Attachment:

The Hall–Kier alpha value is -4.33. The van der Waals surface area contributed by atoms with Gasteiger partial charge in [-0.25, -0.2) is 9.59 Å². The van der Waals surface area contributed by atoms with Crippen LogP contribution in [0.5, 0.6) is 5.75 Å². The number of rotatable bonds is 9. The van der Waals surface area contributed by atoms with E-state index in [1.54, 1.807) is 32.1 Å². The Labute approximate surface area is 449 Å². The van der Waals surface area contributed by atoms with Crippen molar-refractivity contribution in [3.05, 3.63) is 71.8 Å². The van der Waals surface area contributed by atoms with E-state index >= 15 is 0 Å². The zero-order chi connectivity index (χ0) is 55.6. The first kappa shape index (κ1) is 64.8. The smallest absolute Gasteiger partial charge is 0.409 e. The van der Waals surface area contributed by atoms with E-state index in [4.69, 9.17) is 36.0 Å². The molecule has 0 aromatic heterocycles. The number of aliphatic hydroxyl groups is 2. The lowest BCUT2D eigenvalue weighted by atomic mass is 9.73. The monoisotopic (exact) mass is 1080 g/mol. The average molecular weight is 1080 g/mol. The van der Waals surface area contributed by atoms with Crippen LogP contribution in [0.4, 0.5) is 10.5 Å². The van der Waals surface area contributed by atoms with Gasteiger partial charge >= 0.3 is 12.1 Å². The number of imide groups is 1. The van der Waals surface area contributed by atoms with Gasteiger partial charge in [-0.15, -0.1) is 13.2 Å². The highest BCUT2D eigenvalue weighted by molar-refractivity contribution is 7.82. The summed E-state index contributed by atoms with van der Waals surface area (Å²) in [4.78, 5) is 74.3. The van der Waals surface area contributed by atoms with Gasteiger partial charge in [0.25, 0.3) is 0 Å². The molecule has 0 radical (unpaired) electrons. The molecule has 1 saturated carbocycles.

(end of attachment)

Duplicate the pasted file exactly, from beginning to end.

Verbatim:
The Hall–Kier alpha value is -4.33. The van der Waals surface area contributed by atoms with Gasteiger partial charge in [-0.25, -0.2) is 9.59 Å². The van der Waals surface area contributed by atoms with Crippen LogP contribution in [0.5, 0.6) is 5.75 Å². The number of rotatable bonds is 9. The van der Waals surface area contributed by atoms with E-state index in [1.54, 1.807) is 32.1 Å². The Labute approximate surface area is 449 Å². The van der Waals surface area contributed by atoms with Crippen molar-refractivity contribution in [3.05, 3.63) is 71.8 Å². The van der Waals surface area contributed by atoms with E-state index >= 15 is 0 Å². The zero-order chi connectivity index (χ0) is 55.6. The first kappa shape index (κ1) is 64.8. The smallest absolute Gasteiger partial charge is 0.409 e. The van der Waals surface area contributed by atoms with E-state index in [4.69, 9.17) is 36.0 Å². The molecule has 0 aromatic heterocycles. The number of aliphatic hydroxyl groups is 2. The lowest BCUT2D eigenvalue weighted by atomic mass is 9.73. The monoisotopic (exact) mass is 1080 g/mol. The average molecular weight is 1080 g/mol. The van der Waals surface area contributed by atoms with Crippen LogP contribution in [0.4, 0.5) is 10.5 Å². The van der Waals surface area contributed by atoms with Gasteiger partial charge >= 0.3 is 12.1 Å². The number of imide groups is 1. The van der Waals surface area contributed by atoms with Gasteiger partial charge in [-0.15, -0.1) is 13.2 Å². The highest BCUT2D eigenvalue weighted by molar-refractivity contribution is 7.82. The summed E-state index contributed by atoms with van der Waals surface area (Å²) in [4.78, 5) is 74.3. The van der Waals surface area contributed by atoms with Gasteiger partial charge in [0.25, 0.3) is 0 Å². The molecule has 0 radical (unpaired) electrons. The molecule has 1 saturated carbocycles.